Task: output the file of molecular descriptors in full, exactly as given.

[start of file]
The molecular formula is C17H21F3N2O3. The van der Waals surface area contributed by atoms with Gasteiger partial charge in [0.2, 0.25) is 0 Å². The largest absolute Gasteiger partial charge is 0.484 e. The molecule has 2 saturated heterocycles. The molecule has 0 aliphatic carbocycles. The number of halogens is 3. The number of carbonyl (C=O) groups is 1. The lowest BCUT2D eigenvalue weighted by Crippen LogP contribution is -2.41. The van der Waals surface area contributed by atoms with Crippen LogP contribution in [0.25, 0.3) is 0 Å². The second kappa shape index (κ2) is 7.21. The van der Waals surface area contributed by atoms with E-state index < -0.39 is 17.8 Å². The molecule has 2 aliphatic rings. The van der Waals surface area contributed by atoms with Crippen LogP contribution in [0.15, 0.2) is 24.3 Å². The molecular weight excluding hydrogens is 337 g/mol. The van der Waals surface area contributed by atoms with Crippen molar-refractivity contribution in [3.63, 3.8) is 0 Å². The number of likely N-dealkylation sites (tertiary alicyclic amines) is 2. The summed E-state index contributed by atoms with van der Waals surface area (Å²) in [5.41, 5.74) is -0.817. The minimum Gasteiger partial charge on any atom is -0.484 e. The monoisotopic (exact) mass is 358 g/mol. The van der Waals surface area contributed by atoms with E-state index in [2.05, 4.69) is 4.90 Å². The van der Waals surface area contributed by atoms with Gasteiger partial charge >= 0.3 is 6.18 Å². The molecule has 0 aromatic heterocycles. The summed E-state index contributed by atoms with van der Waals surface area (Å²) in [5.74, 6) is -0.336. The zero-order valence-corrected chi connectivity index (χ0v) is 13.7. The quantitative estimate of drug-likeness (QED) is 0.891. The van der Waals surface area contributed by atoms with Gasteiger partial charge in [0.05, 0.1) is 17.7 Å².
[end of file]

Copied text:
The molecular formula is C17H21F3N2O3. The van der Waals surface area contributed by atoms with Gasteiger partial charge in [0.2, 0.25) is 0 Å². The largest absolute Gasteiger partial charge is 0.484 e. The molecule has 2 saturated heterocycles. The molecule has 0 aliphatic carbocycles. The number of halogens is 3. The number of carbonyl (C=O) groups is 1. The lowest BCUT2D eigenvalue weighted by Crippen LogP contribution is -2.41. The van der Waals surface area contributed by atoms with Crippen LogP contribution in [0.25, 0.3) is 0 Å². The second kappa shape index (κ2) is 7.21. The van der Waals surface area contributed by atoms with E-state index < -0.39 is 17.8 Å². The molecule has 2 aliphatic rings. The van der Waals surface area contributed by atoms with Crippen LogP contribution in [0.15, 0.2) is 24.3 Å². The molecular weight excluding hydrogens is 337 g/mol. The van der Waals surface area contributed by atoms with Crippen molar-refractivity contribution in [3.63, 3.8) is 0 Å². The number of likely N-dealkylation sites (tertiary alicyclic amines) is 2. The summed E-state index contributed by atoms with van der Waals surface area (Å²) in [5.41, 5.74) is -0.817. The minimum Gasteiger partial charge on any atom is -0.484 e. The monoisotopic (exact) mass is 358 g/mol. The van der Waals surface area contributed by atoms with E-state index in [2.05, 4.69) is 4.90 Å². The van der Waals surface area contributed by atoms with Gasteiger partial charge >= 0.3 is 6.18 Å². The molecule has 0 aromatic heterocycles. The summed E-state index contributed by atoms with van der Waals surface area (Å²) in [5.74, 6) is -0.336. The zero-order valence-corrected chi connectivity index (χ0v) is 13.7. The quantitative estimate of drug-likeness (QED) is 0.891. The van der Waals surface area contributed by atoms with Gasteiger partial charge in [0.05, 0.1) is 17.7 Å².